Gray Arrow AIP: Physics Enrollments in U.S. High Schools by Type of Course, 1987--2009



FACT #4:
Girls take physics, too.

AIP data also show that for the past decade and a half, nearly half (47%) of US high school physics students have been female. However, considerably less than 40% of advanced placement high school physics students are female, meaning there is still plenty of room for improvement.
Gray Arrow AIP: Female Enrollment in High School Physics



FACT #5:
Students who have taken high school physics do better in college physics courses.

Research published in Science shows that students who had taken high school physics got significantly higher grades in college physics than those who hadn’t.
Gray Arrow The Two High-School Pillars Supporting College Science, Philip M. Sadler and Robert H. Tai format_pdf


bs-skillsgraphFACT #6:
Physics is fundamental to other sciences and technological innovations; physics teaches critical thinking and problem-solving skills.

Physics underpins almost every other science. Anyone thinking of studying chemistry, biology, geology, or astronomy will need a strong a background in physics.

Physics also teaches problem a wide range of skills that are applicable no matter what you end up doing. Physics majors working in computer science or engineering reported that they made frequent use of problem-solving, teamwork, programming, and technical writing skills they learned studying physics.

APS’s “Why Study Physics” web page offers more information on the advantages of being a physicist.
Gray Arrow Why Study Physics


bachelorsworthFACT #7:
Physics opens doors to many careers; physics majors have high employment rates and are well paid.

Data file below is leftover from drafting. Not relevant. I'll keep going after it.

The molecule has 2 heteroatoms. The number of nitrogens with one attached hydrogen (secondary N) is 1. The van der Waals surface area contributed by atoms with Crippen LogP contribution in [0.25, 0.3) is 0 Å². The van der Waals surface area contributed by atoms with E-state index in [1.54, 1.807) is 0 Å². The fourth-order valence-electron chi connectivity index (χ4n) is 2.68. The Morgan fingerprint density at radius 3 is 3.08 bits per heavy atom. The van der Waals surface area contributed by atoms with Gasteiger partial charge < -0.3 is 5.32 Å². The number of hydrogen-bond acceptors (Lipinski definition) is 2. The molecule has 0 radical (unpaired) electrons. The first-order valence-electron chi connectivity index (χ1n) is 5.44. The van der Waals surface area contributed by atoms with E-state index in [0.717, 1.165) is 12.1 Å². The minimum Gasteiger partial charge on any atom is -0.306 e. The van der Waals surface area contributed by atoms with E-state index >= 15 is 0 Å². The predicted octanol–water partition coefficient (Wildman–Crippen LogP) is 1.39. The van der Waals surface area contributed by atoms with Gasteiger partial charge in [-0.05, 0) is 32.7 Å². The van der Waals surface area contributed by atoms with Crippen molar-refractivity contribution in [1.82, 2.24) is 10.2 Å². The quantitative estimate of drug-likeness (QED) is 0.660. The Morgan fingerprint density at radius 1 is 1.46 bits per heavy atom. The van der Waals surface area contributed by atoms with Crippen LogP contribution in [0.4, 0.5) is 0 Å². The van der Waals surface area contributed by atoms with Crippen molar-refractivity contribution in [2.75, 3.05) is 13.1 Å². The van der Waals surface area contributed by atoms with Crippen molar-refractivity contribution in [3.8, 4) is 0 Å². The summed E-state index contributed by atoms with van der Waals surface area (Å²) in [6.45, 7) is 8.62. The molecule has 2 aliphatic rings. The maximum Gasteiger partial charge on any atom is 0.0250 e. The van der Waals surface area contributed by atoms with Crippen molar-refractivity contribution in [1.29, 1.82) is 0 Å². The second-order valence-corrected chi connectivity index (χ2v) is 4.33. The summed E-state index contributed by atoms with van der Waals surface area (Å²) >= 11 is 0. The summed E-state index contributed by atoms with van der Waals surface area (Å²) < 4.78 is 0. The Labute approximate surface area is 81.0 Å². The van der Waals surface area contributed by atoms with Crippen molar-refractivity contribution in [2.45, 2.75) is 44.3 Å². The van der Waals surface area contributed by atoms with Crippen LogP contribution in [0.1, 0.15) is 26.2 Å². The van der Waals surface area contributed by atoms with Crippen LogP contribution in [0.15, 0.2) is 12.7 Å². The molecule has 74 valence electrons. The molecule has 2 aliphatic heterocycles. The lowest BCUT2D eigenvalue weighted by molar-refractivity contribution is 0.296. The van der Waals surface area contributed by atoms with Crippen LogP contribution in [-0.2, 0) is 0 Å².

Did you know that only around a third of physics majors go on to graduate school in physics or astronomy? The rest go on to study other subjects, or become doctors, lawyers, engineers, teachers, or a wide variety of other careers. The unemployment rate of physics majors is far lower than that of the general population.


Best of all, physics majors tend to make salaries in the $40,000 - $60,000 range after college – higher than almost any other major!

The APS website has many physics career resources for students.
Gray Arrow Physicists Profiles
Gray Arrow Middle/High School Preparation for Physics
Gray Arrow Careers in Physics – Statistical Data
Gray Arrow Becoming a Physicist

Other Resources for Physics Advocates

Increasing Physics Enrollment in Your School
Earl Barrett in The Physics Teacher, Vol. 47

Recruiting Physics Students in High School
Gabriel Popkin in APS Forum on Education Newsletter

7 Myths Brochures
The "7 Myths" brochures (English and Spanish) may be ordered directly from the APS Physics online store.

Brochure Development and Credits

The “7 Myths” brochure was developed by a team of staff members from APS, the American Association of Physics Teachers (AAPT), and the Society of Physics Students (SPS).

Development Team
APS: Gabriel Popkin, Crystal Bailey, Monica Plisch, Theodore Hodapp, Krystal Ferguson (Design)
AAPS: Melissa Lapps, Marilyn Gardner, Warren Hein
Spanish Translation: Wilson J. Gonzalez-Espada, Morehead State University